Tuesday, April 30, 2013

meyer lemon mini cakes

Before I went home to the Philippines last December, my childhood friend T. told me: "you HAVE to try the calamansi muffins in Real Coffee in Boracay!"

Calamansi is something I most definitely miss here. It's a citrus fruit that's smaller than a key lime and native to the Philippines. We use it in almost everything - squeezed to make lemonade (although that is a heck of a job to squeeze so many tiny fruits to get enough juice), as a marinade for seafood and meats, a flavor enhancer for grilled food, and so many more. In fact, many times a plate of food at a Filipino restaurant would include a calamansi, sliced in half, for you to squeeze the juice over top. We also make fruit shakes out of it. The taste is quite distinct - it's like a cross between a lime and a tangerine.

I'm shaking my head in disbelief now because I was going through my many photos from my trip and could not find a single photo of it. Perhaps because it's something I grew up with? Here is a photo from the Filipino food blog Burnt Lumpia. My good friend K, who came with us on this trip, took a photo of it - scroll about halfway down this post and you'll see it right beside a heap of noodles. Thank goodness one of us took a picture :)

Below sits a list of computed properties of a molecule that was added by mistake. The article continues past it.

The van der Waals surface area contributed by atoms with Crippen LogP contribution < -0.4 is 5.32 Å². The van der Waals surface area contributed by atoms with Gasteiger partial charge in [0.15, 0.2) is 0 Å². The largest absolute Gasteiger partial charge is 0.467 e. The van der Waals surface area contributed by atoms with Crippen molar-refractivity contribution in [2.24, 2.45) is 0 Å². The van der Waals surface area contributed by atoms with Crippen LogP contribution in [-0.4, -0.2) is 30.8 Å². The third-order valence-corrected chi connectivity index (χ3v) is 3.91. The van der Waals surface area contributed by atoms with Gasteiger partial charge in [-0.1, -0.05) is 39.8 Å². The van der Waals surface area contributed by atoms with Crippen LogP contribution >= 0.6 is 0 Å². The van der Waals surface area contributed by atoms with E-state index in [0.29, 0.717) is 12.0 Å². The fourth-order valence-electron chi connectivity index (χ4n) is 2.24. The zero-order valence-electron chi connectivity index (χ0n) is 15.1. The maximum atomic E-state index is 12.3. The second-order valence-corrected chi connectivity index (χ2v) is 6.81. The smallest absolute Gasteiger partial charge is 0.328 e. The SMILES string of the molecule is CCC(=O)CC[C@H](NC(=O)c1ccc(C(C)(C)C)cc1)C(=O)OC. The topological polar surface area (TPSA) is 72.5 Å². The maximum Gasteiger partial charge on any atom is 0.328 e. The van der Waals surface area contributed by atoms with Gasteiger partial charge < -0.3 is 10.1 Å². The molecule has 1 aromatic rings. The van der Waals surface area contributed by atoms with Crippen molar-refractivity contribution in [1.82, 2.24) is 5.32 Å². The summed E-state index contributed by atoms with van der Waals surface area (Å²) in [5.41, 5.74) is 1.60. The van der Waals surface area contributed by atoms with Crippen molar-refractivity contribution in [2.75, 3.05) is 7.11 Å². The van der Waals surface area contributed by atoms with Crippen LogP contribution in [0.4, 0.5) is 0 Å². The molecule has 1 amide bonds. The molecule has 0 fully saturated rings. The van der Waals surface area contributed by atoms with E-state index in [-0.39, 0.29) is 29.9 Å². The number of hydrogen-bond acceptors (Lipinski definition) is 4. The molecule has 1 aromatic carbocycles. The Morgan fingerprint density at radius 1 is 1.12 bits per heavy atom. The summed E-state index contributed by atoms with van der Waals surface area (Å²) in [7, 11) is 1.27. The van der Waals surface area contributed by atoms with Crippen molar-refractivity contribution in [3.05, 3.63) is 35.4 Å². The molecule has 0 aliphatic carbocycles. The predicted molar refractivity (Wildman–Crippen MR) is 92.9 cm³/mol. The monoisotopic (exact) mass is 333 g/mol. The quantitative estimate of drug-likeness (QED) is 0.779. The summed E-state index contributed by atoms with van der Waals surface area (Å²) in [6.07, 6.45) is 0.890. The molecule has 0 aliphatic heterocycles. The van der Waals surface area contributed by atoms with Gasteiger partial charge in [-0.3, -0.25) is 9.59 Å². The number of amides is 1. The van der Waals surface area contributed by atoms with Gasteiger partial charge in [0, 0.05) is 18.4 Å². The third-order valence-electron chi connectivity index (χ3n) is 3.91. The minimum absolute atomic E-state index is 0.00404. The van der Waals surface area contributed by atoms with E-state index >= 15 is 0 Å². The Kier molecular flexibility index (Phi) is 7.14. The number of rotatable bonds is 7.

So when T. told me about calamansi muffins, I was intrigued. This was not something I remembered from previous trips to Boracay island (and I do have a good food memory).

I imagined something like a lemon poppyseed muffin, like what you would get at many coffee shops nowadays... but so much better. Biased, I know.

The first time we attempted to go to Real Coffee and Tea, I was disappointed to see it was closed. I wasn't online much during this trip and didn't check the website for their hours. It was after dinner after all, and apparently it is only open during the day. We were leaving the next day, and I wondered whether we could still make it there. The day before, we got rained on all day so we missed out on being able to explore further.